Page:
Research shows pancreatitis biomarker linked to pancreatic cancer
A study has discovered that a biomarker associated with pancreatitis is involved in its development to pancreatic cancer.
A new study has found that a chemical structure called CA19-9, a known biomarker for pancreatitis, contributes to patients developing pancreatic cancer. The discovery could inform the development of therapies for the condition.
“This is one of those unique opportunities where prophylactic intervention of pancreatitis may lead to prevention of pancreatic cancer in at-risk patients,” said Dannielle Engle, the lead researcher.
The research team investigated CA19-9, a complex sugar structure that coats many proteins but had not previously been found to have a distinct function. A single enzyme controls the final step in production of CA19-9 in humans, but this enzyme is missing in rodents. The researchers generated mice that produced CA19-9 and noted that the mice developed severe pancreatitis. The findings position CA19-9 as an attractive therapeutic target for pancreatitis.
In mice, CA19-9 recruits the immune system to repair injuries from pancreatitis. The study found that during this recruitment process, CA19-9 can also induce a cascade of biochemical reactions propelled by the release of deleterious digestive enzymes from the pancreas. This cascade opens a transformational gateway for cancer to develop and the team also demonstrated that CA19-9 can dramatically accelerate the growth of pancreatic tumours.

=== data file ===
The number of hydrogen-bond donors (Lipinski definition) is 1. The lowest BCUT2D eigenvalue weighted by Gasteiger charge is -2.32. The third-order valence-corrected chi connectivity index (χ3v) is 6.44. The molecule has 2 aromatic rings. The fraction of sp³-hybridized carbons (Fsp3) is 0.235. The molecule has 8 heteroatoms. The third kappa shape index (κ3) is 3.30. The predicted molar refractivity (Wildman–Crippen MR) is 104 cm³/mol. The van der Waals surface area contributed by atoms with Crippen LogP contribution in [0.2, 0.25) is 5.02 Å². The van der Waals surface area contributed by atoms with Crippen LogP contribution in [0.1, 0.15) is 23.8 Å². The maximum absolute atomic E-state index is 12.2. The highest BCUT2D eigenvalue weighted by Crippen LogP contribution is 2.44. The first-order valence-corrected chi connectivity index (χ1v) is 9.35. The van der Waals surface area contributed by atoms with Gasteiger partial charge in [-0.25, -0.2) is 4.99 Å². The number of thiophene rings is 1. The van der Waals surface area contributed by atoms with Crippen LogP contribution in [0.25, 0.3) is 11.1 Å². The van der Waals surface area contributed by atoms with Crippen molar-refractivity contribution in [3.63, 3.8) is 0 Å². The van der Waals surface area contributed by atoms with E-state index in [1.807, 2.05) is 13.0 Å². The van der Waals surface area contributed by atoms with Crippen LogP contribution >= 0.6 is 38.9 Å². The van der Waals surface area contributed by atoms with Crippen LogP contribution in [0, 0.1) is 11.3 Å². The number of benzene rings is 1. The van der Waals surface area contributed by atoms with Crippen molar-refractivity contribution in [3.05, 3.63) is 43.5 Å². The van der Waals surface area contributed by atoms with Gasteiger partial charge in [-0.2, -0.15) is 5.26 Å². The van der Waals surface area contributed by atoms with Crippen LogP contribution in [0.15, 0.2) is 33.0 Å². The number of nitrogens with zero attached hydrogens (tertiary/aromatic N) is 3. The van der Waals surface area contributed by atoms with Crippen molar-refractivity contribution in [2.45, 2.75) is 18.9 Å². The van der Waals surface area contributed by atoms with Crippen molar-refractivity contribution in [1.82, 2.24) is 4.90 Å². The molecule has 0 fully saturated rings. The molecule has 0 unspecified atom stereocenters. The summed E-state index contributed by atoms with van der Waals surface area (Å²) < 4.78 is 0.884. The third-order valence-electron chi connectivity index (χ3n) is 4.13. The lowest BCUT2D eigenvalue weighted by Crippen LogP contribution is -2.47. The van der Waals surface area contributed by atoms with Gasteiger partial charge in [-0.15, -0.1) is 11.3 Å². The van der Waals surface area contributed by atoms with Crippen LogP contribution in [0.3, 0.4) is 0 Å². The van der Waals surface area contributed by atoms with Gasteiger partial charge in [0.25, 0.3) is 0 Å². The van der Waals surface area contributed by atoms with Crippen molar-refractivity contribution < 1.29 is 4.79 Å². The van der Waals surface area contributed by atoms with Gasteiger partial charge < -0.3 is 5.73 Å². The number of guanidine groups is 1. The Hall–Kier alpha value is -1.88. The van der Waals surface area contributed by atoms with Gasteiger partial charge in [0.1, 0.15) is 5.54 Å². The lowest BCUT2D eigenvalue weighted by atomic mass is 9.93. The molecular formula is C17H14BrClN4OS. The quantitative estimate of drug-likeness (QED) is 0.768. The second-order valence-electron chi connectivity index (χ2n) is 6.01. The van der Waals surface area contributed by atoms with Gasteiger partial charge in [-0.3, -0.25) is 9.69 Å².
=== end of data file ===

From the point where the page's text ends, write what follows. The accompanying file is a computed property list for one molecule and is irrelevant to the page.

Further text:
“Pancreatitis is required for developing pancreatic cancer and we might be able to prevent that transition in patients with pancreatitis by targeting CA19-9,” posited Engle. “By targeting CA19-9 with antibodies in animal models, we were able to reduce the severity of pancreatitis and even prevent it from occurring.”
A pending patent application filed by Cold Spring Harbor Laboratory (CSHL) covering use of CA19-9 antibodies for the treatment and prevention of pancreatitis has been exclusively licensed to BioNTech, a German-based biotech company.
The findings are published in the journal Science.